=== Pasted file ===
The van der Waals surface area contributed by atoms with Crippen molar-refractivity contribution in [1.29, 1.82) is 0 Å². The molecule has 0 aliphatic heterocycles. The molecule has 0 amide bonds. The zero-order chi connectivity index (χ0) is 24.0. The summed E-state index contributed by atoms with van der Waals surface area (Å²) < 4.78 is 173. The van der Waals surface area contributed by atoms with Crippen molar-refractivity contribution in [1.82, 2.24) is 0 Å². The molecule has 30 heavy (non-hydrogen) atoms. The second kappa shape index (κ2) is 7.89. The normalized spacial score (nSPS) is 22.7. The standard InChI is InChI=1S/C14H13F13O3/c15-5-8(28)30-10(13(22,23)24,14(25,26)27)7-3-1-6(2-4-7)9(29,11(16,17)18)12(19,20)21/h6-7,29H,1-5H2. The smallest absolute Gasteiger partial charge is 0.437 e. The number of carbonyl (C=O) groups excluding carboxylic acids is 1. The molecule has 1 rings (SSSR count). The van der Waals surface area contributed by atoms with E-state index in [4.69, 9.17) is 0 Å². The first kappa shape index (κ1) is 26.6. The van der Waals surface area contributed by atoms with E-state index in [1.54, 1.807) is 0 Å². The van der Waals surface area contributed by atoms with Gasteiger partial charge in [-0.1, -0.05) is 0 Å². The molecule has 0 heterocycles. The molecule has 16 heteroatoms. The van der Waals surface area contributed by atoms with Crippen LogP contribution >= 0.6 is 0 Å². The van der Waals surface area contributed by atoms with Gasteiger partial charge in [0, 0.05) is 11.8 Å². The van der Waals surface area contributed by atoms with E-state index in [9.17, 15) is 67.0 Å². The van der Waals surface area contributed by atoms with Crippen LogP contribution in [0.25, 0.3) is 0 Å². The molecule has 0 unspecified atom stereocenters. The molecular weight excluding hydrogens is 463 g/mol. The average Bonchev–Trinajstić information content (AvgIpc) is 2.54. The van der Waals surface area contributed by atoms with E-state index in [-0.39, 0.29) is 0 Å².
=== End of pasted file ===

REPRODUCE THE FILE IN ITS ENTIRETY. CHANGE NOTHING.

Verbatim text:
The van der Waals surface area contributed by atoms with Crippen molar-refractivity contribution in [1.29, 1.82) is 0 Å². The molecule has 0 aliphatic heterocycles. The molecule has 0 amide bonds. The zero-order chi connectivity index (χ0) is 24.0. The summed E-state index contributed by atoms with van der Waals surface area (Å²) < 4.78 is 173. The van der Waals surface area contributed by atoms with Crippen molar-refractivity contribution in [1.82, 2.24) is 0 Å². The molecule has 30 heavy (non-hydrogen) atoms. The second kappa shape index (κ2) is 7.89. The normalized spacial score (nSPS) is 22.7. The standard InChI is InChI=1S/C14H13F13O3/c15-5-8(28)30-10(13(22,23)24,14(25,26)27)7-3-1-6(2-4-7)9(29,11(16,17)18)12(19,20)21/h6-7,29H,1-5H2. The smallest absolute Gasteiger partial charge is 0.437 e. The number of carbonyl (C=O) groups excluding carboxylic acids is 1. The molecule has 1 rings (SSSR count). The van der Waals surface area contributed by atoms with E-state index in [4.69, 9.17) is 0 Å². The first kappa shape index (κ1) is 26.6. The van der Waals surface area contributed by atoms with E-state index in [1.54, 1.807) is 0 Å². The van der Waals surface area contributed by atoms with Gasteiger partial charge in [-0.1, -0.05) is 0 Å². The molecule has 0 heterocycles. The molecule has 16 heteroatoms. The van der Waals surface area contributed by atoms with Crippen LogP contribution >= 0.6 is 0 Å². The van der Waals surface area contributed by atoms with Gasteiger partial charge in [0, 0.05) is 11.8 Å². The van der Waals surface area contributed by atoms with E-state index in [9.17, 15) is 67.0 Å². The van der Waals surface area contributed by atoms with Crippen LogP contribution in [0.25, 0.3) is 0 Å². The molecule has 0 unspecified atom stereocenters. The molecular weight excluding hydrogens is 463 g/mol. The average Bonchev–Trinajstić information content (AvgIpc) is 2.54. The van der Waals surface area contributed by atoms with E-state index in [-0.39, 0.29) is 0 Å².